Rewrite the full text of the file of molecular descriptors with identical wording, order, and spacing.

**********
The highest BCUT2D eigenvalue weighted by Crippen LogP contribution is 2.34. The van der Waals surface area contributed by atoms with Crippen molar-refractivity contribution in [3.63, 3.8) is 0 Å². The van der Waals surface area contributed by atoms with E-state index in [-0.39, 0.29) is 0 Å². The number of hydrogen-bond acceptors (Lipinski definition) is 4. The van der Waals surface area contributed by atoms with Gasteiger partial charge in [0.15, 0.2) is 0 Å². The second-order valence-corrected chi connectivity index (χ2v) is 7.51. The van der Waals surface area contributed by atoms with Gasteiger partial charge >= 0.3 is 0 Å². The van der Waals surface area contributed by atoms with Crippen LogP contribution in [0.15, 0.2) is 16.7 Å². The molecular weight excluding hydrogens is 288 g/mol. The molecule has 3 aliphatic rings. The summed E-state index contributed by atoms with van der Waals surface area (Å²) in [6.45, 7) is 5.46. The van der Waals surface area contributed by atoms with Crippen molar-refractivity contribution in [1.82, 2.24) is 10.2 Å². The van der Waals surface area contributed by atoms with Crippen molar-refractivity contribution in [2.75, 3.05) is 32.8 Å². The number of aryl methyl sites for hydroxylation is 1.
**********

The highest BCUT2D eigenvalue weighted by Crippen LogP contribution is 2.34. The van der Waals surface area contributed by atoms with Crippen molar-refractivity contribution in [3.63, 3.8) is 0 Å². The van der Waals surface area contributed by atoms with E-state index in [-0.39, 0.29) is 0 Å². The number of hydrogen-bond acceptors (Lipinski definition) is 4. The van der Waals surface area contributed by atoms with Gasteiger partial charge in [0.15, 0.2) is 0 Å². The second-order valence-corrected chi connectivity index (χ2v) is 7.51. The van der Waals surface area contributed by atoms with Gasteiger partial charge >= 0.3 is 0 Å². The van der Waals surface area contributed by atoms with Crippen LogP contribution in [0.15, 0.2) is 16.7 Å². The molecular weight excluding hydrogens is 288 g/mol. The molecule has 3 aliphatic rings. The summed E-state index contributed by atoms with van der Waals surface area (Å²) in [6.45, 7) is 5.46. The van der Waals surface area contributed by atoms with Crippen molar-refractivity contribution in [1.82, 2.24) is 10.2 Å². The van der Waals surface area contributed by atoms with Crippen molar-refractivity contribution in [2.75, 3.05) is 32.8 Å². The number of aryl methyl sites for hydroxylation is 1.